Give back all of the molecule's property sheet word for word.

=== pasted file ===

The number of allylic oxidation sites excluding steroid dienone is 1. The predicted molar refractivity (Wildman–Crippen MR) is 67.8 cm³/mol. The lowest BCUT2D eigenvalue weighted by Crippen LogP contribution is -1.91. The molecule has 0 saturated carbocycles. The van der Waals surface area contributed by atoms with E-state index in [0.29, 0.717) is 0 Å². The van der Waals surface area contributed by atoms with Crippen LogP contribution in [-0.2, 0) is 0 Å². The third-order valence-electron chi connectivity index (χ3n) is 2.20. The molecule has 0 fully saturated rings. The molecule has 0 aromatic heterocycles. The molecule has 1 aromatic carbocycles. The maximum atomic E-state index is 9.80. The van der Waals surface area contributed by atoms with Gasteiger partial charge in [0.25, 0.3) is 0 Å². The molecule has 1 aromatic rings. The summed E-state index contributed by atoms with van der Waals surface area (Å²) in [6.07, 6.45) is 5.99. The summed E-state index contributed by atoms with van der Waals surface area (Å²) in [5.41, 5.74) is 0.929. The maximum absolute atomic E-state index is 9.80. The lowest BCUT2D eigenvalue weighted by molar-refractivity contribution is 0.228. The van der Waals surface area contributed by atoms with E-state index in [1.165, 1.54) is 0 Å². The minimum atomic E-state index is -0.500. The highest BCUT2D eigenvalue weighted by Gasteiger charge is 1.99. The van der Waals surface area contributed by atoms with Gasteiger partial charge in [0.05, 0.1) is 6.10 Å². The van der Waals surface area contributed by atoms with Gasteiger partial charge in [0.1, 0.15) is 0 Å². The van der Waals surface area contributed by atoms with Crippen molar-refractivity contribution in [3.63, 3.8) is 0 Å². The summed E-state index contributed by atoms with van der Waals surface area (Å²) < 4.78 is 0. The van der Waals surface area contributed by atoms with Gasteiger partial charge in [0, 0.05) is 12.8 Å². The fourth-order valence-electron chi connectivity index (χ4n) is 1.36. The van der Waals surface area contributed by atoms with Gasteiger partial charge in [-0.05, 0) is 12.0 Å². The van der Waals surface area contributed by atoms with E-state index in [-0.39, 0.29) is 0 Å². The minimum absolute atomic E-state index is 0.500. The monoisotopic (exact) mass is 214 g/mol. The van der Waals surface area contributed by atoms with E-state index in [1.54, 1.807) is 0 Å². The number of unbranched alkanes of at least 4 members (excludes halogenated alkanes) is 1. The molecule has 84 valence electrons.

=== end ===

The number of allylic oxidation sites excluding steroid dienone is 1. The predicted molar refractivity (Wildman–Crippen MR) is 67.8 cm³/mol. The lowest BCUT2D eigenvalue weighted by Crippen LogP contribution is -1.91. The molecule has 0 saturated carbocycles. The van der Waals surface area contributed by atoms with E-state index in [0.29, 0.717) is 0 Å². The van der Waals surface area contributed by atoms with Crippen LogP contribution in [-0.2, 0) is 0 Å². The third-order valence-electron chi connectivity index (χ3n) is 2.20. The molecule has 0 fully saturated rings. The molecule has 0 aromatic heterocycles. The molecule has 1 aromatic carbocycles. The maximum atomic E-state index is 9.80. The van der Waals surface area contributed by atoms with Gasteiger partial charge in [0.25, 0.3) is 0 Å². The molecule has 1 aromatic rings. The summed E-state index contributed by atoms with van der Waals surface area (Å²) in [6.07, 6.45) is 5.99. The summed E-state index contributed by atoms with van der Waals surface area (Å²) in [5.41, 5.74) is 0.929. The maximum absolute atomic E-state index is 9.80. The lowest BCUT2D eigenvalue weighted by molar-refractivity contribution is 0.228. The van der Waals surface area contributed by atoms with E-state index in [1.165, 1.54) is 0 Å². The minimum atomic E-state index is -0.500. The highest BCUT2D eigenvalue weighted by Gasteiger charge is 1.99. The van der Waals surface area contributed by atoms with Gasteiger partial charge in [0.05, 0.1) is 6.10 Å². The van der Waals surface area contributed by atoms with Gasteiger partial charge in [0.1, 0.15) is 0 Å². The van der Waals surface area contributed by atoms with Crippen molar-refractivity contribution in [3.63, 3.8) is 0 Å². The summed E-state index contributed by atoms with van der Waals surface area (Å²) < 4.78 is 0. The van der Waals surface area contributed by atoms with Gasteiger partial charge in [0, 0.05) is 12.8 Å². The fourth-order valence-electron chi connectivity index (χ4n) is 1.36. The van der Waals surface area contributed by atoms with Gasteiger partial charge in [-0.05, 0) is 12.0 Å². The van der Waals surface area contributed by atoms with E-state index in [-0.39, 0.29) is 0 Å². The minimum absolute atomic E-state index is 0.500. The monoisotopic (exact) mass is 214 g/mol. The van der Waals surface area contributed by atoms with E-state index in [1.54, 1.807) is 0 Å². The number of unbranched alkanes of at least 4 members (excludes halogenated alkanes) is 1. The molecule has 84 valence electrons.